A parable of sorts:
Two athletes, of equal talent, want to race in the 100 metre hurdles at the Olympics. One of the runners, because his father sits on the US Olympic qualifying board (or whatever), gets his son a spot in the finals without having to go through all of the qualifying heats. The other runner, who doesn't have any connections, has to go through all of those heats, as does everyone else. Maybe he makes it, and maybe he doesn't, but by the time the final rolls around, he has nothing left in the tank. Oh, he tries hard, sure - but the kid who got the free pass wins. They had the same opportunity, in that final race to win it all. Same starting line and so forth. But it wasn't the same situation.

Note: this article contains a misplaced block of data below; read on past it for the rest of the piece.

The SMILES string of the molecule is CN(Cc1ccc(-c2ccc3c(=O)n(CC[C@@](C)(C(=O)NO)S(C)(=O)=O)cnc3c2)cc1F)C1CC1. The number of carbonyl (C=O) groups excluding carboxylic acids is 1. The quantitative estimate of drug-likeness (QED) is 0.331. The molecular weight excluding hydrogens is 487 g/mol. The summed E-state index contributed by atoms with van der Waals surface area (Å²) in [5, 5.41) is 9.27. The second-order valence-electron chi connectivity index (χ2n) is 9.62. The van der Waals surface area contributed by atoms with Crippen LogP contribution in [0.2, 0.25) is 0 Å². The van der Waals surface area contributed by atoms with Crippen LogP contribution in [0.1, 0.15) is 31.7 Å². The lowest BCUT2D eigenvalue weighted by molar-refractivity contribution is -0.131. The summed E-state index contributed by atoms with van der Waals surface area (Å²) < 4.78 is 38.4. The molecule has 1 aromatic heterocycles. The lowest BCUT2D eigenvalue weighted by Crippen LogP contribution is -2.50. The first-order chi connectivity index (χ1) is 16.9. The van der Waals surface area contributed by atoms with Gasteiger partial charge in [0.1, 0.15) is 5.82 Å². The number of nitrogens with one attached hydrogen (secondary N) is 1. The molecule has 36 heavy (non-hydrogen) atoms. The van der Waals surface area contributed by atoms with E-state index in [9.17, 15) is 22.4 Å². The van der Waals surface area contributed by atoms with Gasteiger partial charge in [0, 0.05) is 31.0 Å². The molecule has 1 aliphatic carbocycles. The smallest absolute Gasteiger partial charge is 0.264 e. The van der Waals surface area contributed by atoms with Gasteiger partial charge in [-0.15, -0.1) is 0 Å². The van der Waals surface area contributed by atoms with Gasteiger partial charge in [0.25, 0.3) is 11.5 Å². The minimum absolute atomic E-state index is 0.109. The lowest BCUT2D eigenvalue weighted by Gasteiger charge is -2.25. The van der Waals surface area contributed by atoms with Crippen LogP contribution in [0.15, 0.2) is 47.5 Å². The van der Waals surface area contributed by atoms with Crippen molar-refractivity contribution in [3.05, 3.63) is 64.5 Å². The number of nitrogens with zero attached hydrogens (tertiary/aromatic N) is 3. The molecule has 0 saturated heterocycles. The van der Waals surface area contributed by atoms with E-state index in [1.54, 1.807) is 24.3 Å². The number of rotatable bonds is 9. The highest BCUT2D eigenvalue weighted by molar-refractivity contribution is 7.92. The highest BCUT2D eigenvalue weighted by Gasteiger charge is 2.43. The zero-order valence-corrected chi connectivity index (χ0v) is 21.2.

Imagine the race again, only this time everyone can enter without qualifying heats. That seems more fair. But then imagine that final race where a few people get a 95 metre head start, and everyone else starts at the beginning. Or a race where one runner gets to use hurdles that are only six inches tall, while everyone else has to jump the standard ones.
Equality of opportunity is meaningless unless one has equality of situation. The two are not mutually exclusive; indeed, the latter is the precondition for the former.